So there are these texts which help us identify our idols, and then there is a series of practical tests.

(1) The Test of Devotion – What is it that you love more than anything else in life?
(2) The Test of Dependence – In whom, or in what, do you ultimately trust? That is, what or whom do you trust to carry you through life and death, to deliver you from trouble both now and in eternity? To whom or to what do you turn when trouble arises?
(3) The Test of Delight – What gives you the most pleasure and satisfaction?
(4) The Test of Decision – When there is an important decision to make, what or who guides you?
(5) The Test of Desire – What is it that you long for more than anything, the thing of which you would say, “If I only had that, my life would be complete”?
(6) The Test of Disaster – What are you most afraid of losing in your life? What is it which, if destroyed, would make you feel that life was no longer worth living?
(7) The Test of Destiny – Supposing that you had the assurance of life everlasting in heaven, what is it that you most look forward to once you are there? In other words, “If I cannot have ____________ in heaven, then I do not want to go.”[5]

Friends, if the answer to any of those questions is something other than God, then you have discovered your idol. God alone must be the object of our highest devotion, the ground of our foundational trust, and the source of our utmost satisfaction. He alone is a sure and certain guide through life’s difficulties and decisions. He alone can make our lives complete in a personal relationship with Him. He alone must be what we long for most of all in heaven. If heaven meant having anything and everything else besides Him, then it would not be heaven at all. To have heaven is to have Him, and to have Him is to know that we have heaven as well. And the best news is that if we have Him, we can never lose Him, nor will He lose us. If we have God and lose all else, then we have not lost anything. If we have everything and do not have God, then we will lose all either in life or death.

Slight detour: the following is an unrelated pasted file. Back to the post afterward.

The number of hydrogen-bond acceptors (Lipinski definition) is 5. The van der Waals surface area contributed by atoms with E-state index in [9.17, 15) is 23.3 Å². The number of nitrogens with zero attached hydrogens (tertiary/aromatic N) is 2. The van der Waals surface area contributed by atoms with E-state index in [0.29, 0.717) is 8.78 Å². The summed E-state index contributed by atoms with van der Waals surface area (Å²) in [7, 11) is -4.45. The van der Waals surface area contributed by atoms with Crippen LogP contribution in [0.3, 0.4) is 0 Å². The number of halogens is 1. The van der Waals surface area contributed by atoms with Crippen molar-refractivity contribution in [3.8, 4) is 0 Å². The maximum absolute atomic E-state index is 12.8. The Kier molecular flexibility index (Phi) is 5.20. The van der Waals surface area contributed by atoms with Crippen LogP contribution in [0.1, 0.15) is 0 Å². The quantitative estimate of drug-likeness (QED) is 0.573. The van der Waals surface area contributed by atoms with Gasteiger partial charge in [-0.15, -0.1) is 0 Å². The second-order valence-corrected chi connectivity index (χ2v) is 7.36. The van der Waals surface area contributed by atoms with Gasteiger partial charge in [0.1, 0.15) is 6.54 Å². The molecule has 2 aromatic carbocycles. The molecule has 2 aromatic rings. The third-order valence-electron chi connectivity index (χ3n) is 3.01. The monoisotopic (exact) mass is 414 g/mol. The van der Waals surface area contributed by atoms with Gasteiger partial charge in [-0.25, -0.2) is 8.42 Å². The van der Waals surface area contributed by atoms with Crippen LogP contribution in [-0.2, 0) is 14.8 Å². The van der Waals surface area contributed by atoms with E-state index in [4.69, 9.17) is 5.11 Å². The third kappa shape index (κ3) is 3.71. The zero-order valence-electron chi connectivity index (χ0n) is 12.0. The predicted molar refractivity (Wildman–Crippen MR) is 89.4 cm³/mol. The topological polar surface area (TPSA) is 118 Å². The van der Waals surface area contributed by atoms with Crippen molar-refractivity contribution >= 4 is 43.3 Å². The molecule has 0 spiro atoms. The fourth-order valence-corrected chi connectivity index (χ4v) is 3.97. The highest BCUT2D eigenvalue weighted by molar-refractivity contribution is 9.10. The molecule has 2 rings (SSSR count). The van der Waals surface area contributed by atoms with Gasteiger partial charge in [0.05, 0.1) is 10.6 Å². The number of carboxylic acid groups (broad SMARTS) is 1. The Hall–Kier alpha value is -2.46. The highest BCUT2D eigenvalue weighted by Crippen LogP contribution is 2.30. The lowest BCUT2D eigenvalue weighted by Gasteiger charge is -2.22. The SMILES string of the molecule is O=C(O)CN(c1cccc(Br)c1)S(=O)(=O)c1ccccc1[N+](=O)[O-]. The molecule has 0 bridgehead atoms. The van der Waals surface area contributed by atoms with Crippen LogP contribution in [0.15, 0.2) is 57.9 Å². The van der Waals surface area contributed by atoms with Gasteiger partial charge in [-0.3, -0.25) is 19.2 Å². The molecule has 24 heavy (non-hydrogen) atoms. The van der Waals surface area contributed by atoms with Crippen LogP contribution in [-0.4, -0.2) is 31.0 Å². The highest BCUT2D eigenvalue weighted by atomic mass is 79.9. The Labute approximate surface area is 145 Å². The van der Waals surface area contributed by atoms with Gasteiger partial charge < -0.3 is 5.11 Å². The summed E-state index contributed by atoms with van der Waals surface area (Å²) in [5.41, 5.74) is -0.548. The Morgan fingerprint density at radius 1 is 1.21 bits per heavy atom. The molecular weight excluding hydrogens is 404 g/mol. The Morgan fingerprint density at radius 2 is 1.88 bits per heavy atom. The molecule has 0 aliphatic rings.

In contrast to the idol which cannot speak, which cannot breathe or impart life, which only deceives and condemns the one who trusts in it, we have a God who is alive, who does speak, who is able to teach us truth, and who can save those who call upon Him. Thus the prophet says in verse 20, “But the Lord is in His holy temple. Let all the earth be silent before Him.” Wiersbe says, “Instead of talking to a silent idol, we have a speaking God who tells us to be silent.”[6] Habakkuk understood that he was included in the summons to silence. All his speculations, all his questions and complaints, and even his repeated prayers to God about the troubles of his day must cease as he bows before the throne of heaven, from which God speaks with a voice that drowns out all others. Unlike the idols who have no life, breath, or spirit within them, God imparts to us His word, breathed out into the inspired pages of Scripture telling us to turn away from our idols and entrust ourselves to Him, to worship Him, and to serve Him. And this divine and eternal Word of God became one of us to die for our rebellious idolatry and receive in Himself all of the woes that are due to us in the condemnation of righteous judgment. In contrast to the idol who has no life, Jesus lived our life for us and laid His life down to save us. And where the idol is powerless to save anyone, Jesus is mighty to save everyone who turns away from vain idols and casts themselves upon His mercy. If you will silence yourself before Him, you can hear Him saying, “A righteous God and a Savior; there is none except Me. Turn to Me and be saved, all the ends of the earth; for I am God, and there is no other” (Isa 45:22).




[1] O. Palmer Robertson, The Books of Nahum, Habakkuk, and Zephaniah (New International Commentary on the Old Testament; Grand Rapids: Eerdmans, 1990), 207.
[2] David Prior, The Message of Joel, Micah & Habakkuk (The Bible Speaks Today; Downers Grove, Ill.: InterVarsity, 1998), 257.
[3] Waylon Bailey, “Habakkuk,” in Kenneth L. Barker and Waylon Bailey, Micah, Nahum, Habakkuk, Zephaniah (New American Commentary, vol. 20; Nashville: Broadman & Holman, 1998), 347.
[4] Peter C. Craigie, cited in Prior, 259.
[5] This list is adapted from Warren Wiersbe, From Worry to Worship (Lincoln, Neb.: Back to the Bible, 1983), 92-93.
[6] Wiersbe, 93.